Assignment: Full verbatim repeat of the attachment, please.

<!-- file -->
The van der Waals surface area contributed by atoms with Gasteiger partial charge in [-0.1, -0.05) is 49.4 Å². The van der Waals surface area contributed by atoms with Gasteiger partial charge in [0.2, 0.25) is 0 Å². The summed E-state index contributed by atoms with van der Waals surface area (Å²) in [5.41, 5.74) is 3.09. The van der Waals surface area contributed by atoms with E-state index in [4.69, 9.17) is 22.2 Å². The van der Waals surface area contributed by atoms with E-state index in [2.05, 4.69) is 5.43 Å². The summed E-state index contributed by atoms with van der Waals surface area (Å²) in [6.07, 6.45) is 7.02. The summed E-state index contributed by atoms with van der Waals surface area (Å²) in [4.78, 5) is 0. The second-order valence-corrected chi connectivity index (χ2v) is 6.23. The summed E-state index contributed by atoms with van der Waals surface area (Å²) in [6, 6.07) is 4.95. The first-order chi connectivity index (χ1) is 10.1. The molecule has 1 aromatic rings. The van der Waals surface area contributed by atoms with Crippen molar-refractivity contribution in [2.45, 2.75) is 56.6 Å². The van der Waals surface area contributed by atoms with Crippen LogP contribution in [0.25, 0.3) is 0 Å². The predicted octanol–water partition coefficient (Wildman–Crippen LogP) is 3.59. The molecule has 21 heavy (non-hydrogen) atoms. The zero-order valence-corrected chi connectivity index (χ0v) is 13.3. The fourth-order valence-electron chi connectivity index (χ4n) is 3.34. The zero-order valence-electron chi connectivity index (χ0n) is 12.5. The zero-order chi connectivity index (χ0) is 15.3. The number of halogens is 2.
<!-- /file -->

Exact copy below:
The van der Waals surface area contributed by atoms with Gasteiger partial charge in [-0.1, -0.05) is 49.4 Å². The van der Waals surface area contributed by atoms with Gasteiger partial charge in [0.2, 0.25) is 0 Å². The summed E-state index contributed by atoms with van der Waals surface area (Å²) in [5.41, 5.74) is 3.09. The van der Waals surface area contributed by atoms with E-state index in [4.69, 9.17) is 22.2 Å². The van der Waals surface area contributed by atoms with E-state index in [2.05, 4.69) is 5.43 Å². The summed E-state index contributed by atoms with van der Waals surface area (Å²) in [6.07, 6.45) is 7.02. The summed E-state index contributed by atoms with van der Waals surface area (Å²) in [4.78, 5) is 0. The second-order valence-corrected chi connectivity index (χ2v) is 6.23. The summed E-state index contributed by atoms with van der Waals surface area (Å²) in [6, 6.07) is 4.95. The first-order chi connectivity index (χ1) is 10.1. The molecule has 1 aromatic rings. The van der Waals surface area contributed by atoms with Crippen molar-refractivity contribution in [2.45, 2.75) is 56.6 Å². The van der Waals surface area contributed by atoms with Crippen LogP contribution in [0.25, 0.3) is 0 Å². The predicted octanol–water partition coefficient (Wildman–Crippen LogP) is 3.59. The molecule has 21 heavy (non-hydrogen) atoms. The zero-order valence-corrected chi connectivity index (χ0v) is 13.3. The fourth-order valence-electron chi connectivity index (χ4n) is 3.34. The zero-order valence-electron chi connectivity index (χ0n) is 12.5. The zero-order chi connectivity index (χ0) is 15.3. The number of halogens is 2.